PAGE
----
Monday, 25 July 2016

Sofa Spotlight - John Wesley's Forty Four Sermons

The language of this book is a bit of a challenge but I took a bit longer and got through it. There was a noticeable theme with these sermons and I can't help but wonder if that indicates something of the culture that was prevalent when John Wesley was preaching. I have done no research yet on this, but it will be something that I will be looking into in the future - I've already acquired a copy of his diary and some other journal type books courtesy of a very nice person.

Anyway back to the noticeable theme. In most if not all of these sermons there is some kind of application about not relying on good works for salvation but faith in Jesus. Which makes me wonder about the culture and hence the future research that I intend to do.

I have to say that despite the language there were some sermons that were very challenging and I did find it a worthwhile venture. What I'm not so sure about is whether or not I would recommend it. Just because it is a lot of work to understand Wesley's point and you could spend that time reading a book from one of our many current Christian writers and benefit just as much, but with less effort. But I suppose that is a matter of opinion.

Monday, 18 July 2016

Paradise on the Shelf

One book to begin this week:

Paradise Lost and Paradise Regained - John Milton

I'm not sure how I feel about starting this book, which is in fact two poems, because I don't get on too well with poetry. But I feel that it is one of those books you should read before you die so I'm going to give it a go! I may regret this decision.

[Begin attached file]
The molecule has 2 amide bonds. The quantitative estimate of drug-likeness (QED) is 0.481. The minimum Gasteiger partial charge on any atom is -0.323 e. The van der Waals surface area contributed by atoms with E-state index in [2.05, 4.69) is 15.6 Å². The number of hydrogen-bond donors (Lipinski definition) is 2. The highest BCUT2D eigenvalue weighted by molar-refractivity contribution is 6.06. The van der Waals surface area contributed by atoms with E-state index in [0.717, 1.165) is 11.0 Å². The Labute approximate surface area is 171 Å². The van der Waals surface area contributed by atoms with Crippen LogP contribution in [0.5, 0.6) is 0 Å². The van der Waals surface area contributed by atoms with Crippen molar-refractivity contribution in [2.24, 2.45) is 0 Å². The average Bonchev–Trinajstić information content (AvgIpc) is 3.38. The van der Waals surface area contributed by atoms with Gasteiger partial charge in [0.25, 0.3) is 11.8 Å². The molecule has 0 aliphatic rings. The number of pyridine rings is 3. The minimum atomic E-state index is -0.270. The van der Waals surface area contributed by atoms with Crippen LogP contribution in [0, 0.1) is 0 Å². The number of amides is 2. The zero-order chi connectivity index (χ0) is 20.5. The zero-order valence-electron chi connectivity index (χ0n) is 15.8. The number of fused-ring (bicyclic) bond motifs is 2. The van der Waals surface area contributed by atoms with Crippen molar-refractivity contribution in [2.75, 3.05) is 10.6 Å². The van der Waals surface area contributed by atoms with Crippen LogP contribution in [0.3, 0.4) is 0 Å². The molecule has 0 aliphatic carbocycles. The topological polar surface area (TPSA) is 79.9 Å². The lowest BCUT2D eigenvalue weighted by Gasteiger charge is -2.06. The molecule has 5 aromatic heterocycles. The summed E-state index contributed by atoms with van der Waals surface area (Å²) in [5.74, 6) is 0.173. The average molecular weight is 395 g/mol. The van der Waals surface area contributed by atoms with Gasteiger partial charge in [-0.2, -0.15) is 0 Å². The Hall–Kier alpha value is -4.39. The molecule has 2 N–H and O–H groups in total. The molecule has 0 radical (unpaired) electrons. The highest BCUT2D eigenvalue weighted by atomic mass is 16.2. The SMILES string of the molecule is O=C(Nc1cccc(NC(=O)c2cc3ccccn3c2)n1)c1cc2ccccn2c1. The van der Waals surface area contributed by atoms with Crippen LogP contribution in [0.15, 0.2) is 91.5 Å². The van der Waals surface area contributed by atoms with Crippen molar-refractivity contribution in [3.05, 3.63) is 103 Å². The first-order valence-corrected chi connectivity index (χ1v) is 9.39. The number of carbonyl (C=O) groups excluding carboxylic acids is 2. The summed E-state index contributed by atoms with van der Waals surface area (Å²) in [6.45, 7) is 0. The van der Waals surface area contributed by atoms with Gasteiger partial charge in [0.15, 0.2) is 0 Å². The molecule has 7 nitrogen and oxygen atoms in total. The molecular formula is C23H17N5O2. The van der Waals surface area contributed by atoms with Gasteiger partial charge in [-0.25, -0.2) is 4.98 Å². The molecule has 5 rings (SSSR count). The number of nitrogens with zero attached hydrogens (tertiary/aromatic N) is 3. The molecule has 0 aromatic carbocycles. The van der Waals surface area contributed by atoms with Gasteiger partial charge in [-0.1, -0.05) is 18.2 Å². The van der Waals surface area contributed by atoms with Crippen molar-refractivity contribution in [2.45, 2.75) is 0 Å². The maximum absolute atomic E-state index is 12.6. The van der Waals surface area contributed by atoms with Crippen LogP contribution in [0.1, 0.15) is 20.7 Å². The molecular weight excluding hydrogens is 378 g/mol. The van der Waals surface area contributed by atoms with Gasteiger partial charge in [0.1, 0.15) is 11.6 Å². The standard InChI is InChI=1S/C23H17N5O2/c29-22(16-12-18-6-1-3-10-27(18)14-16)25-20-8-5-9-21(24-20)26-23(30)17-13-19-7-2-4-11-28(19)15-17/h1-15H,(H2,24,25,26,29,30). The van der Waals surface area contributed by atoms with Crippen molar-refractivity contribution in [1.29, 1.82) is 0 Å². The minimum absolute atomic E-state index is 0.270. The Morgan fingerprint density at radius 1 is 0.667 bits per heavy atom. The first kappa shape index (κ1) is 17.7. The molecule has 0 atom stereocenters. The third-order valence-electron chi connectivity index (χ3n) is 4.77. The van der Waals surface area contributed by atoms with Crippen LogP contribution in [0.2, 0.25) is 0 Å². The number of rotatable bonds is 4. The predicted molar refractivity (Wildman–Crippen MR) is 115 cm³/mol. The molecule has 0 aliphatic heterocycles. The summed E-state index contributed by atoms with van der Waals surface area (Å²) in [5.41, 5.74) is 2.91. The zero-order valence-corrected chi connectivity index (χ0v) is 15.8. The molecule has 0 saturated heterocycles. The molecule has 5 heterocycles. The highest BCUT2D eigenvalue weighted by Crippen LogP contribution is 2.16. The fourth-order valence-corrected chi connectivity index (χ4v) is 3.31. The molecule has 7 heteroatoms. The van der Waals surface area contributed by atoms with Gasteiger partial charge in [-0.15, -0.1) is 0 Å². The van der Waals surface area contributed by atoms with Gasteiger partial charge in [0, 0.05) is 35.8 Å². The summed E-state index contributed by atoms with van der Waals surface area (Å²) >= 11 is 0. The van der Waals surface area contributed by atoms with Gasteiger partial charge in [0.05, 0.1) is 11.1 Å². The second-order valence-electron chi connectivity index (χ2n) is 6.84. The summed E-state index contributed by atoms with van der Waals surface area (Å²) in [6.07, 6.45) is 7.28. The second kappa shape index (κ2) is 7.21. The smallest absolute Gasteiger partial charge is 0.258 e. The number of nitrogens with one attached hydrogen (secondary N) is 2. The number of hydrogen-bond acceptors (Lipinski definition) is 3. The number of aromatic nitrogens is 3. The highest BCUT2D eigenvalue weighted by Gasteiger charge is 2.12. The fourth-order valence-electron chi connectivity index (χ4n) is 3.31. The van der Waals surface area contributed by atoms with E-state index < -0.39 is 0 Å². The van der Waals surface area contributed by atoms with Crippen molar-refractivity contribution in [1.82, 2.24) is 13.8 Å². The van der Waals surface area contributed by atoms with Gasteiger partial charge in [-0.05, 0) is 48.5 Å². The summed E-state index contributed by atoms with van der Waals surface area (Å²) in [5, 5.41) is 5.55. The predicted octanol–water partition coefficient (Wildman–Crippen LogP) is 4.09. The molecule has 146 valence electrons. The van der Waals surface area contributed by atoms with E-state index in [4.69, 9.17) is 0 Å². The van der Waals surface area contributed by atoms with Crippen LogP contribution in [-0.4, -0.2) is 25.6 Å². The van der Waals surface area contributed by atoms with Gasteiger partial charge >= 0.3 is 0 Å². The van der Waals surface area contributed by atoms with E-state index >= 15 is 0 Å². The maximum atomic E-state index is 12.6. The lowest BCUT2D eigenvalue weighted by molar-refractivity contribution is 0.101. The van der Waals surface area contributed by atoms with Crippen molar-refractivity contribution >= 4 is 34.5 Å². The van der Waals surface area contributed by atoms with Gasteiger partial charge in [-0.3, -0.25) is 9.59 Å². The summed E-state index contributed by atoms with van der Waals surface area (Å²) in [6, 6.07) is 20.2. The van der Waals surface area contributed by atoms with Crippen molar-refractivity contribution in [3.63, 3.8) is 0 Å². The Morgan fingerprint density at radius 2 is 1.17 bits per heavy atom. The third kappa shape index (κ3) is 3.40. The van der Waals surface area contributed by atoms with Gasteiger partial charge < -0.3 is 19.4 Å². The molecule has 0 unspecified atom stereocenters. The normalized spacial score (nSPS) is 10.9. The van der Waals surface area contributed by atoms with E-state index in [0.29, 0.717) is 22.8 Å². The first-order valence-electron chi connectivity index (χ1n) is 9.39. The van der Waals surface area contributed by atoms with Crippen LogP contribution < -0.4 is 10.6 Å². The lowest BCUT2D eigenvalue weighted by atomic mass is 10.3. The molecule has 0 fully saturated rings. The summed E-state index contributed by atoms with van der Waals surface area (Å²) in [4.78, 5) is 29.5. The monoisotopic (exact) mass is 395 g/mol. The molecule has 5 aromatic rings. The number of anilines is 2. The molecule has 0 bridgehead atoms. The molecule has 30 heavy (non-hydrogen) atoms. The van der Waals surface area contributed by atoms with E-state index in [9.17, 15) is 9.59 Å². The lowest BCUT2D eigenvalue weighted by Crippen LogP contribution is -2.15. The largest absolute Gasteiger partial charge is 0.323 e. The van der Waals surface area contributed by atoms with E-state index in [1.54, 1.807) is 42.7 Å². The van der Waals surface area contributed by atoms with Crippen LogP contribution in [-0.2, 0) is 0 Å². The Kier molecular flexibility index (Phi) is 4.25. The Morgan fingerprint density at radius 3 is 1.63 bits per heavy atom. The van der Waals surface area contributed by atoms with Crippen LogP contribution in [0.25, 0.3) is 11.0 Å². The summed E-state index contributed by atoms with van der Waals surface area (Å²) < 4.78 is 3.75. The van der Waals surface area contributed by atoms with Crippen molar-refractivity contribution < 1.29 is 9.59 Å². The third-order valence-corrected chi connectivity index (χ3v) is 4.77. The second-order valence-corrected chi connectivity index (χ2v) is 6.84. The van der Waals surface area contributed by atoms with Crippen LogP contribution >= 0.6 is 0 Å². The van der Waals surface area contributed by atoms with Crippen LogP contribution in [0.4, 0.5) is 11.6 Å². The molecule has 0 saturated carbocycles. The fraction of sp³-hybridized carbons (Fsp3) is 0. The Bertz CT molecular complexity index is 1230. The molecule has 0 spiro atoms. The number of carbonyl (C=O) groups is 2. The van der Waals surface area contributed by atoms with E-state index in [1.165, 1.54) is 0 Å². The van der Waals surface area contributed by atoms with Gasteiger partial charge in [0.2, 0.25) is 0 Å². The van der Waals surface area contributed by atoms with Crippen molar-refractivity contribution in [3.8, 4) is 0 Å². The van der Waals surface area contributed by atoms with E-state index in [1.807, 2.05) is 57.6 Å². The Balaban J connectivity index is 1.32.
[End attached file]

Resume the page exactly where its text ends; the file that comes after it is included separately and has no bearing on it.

Monday, 11 July 2016

Sofa Spotlight - Omoo, Herman Melville

What I didn't realise about Omoo is that it is actually the sequal to another book called Typee. Thankfully it didn't matter that I hadn't read Typee but on reflection if Typee is anything like Omoo I'm not sure I could cope reading both back to back. 

Nothing much happens in Omoo. It begins by picking up the narrator from an island where he has been held by prisoner by the inhabitants. To secure his rescue he agrees to work on a whaling ship, which isn't very successful and he soon ends up with the rest of the ship's crew on an island in the South Seas. Which is where he stays for the rest of the book. 

Although I think that this book is a bit wet it does sort of grow on you. Well some of the characters do anyway. But not enough to make me desperate to read it again or to pick up Typee.

I had thought that maybe after Moby Dick this would combine Melville's style with more concentration on storytelling and less on information giving. Which it sort of does. I just think that there really isn't much story to it. 

Monday, 4 July 2016

Sofa Shelf - Hollow

One book to start this week:

The Hollow (Poirot) - Agatha Christie

 Another Poirot case but I've just read the first couple of chapters and I'm not sure I'm going to enjoy this one. Already I've met a character that I don't like and I don't think it is because you are meant to not like them. Anyway we will see how I get on.